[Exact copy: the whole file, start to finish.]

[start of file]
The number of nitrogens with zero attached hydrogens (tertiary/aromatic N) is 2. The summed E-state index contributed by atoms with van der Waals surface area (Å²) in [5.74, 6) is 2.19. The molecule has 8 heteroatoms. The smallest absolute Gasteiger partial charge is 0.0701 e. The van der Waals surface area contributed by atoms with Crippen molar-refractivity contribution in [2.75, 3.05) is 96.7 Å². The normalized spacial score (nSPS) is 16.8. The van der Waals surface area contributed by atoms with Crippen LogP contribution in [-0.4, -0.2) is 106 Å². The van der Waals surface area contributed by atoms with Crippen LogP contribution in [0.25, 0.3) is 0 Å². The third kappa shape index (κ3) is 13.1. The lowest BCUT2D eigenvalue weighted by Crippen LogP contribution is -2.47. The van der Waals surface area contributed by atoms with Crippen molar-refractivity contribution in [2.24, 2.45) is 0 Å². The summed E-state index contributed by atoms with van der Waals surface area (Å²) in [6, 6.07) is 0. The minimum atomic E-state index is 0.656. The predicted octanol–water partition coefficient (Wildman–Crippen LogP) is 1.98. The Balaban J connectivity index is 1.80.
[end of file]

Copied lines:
The number of nitrogens with zero attached hydrogens (tertiary/aromatic N) is 2. The summed E-state index contributed by atoms with van der Waals surface area (Å²) in [5.74, 6) is 2.19. The molecule has 8 heteroatoms. The smallest absolute Gasteiger partial charge is 0.0701 e. The van der Waals surface area contributed by atoms with Crippen molar-refractivity contribution in [2.75, 3.05) is 96.7 Å². The normalized spacial score (nSPS) is 16.8. The van der Waals surface area contributed by atoms with Crippen LogP contribution in [-0.4, -0.2) is 106 Å². The van der Waals surface area contributed by atoms with Crippen LogP contribution in [0.25, 0.3) is 0 Å². The third kappa shape index (κ3) is 13.1. The lowest BCUT2D eigenvalue weighted by Crippen LogP contribution is -2.47. The van der Waals surface area contributed by atoms with Crippen molar-refractivity contribution in [2.24, 2.45) is 0 Å². The summed E-state index contributed by atoms with van der Waals surface area (Å²) in [6, 6.07) is 0. The minimum atomic E-state index is 0.656. The predicted octanol–water partition coefficient (Wildman–Crippen LogP) is 1.98. The Balaban J connectivity index is 1.80.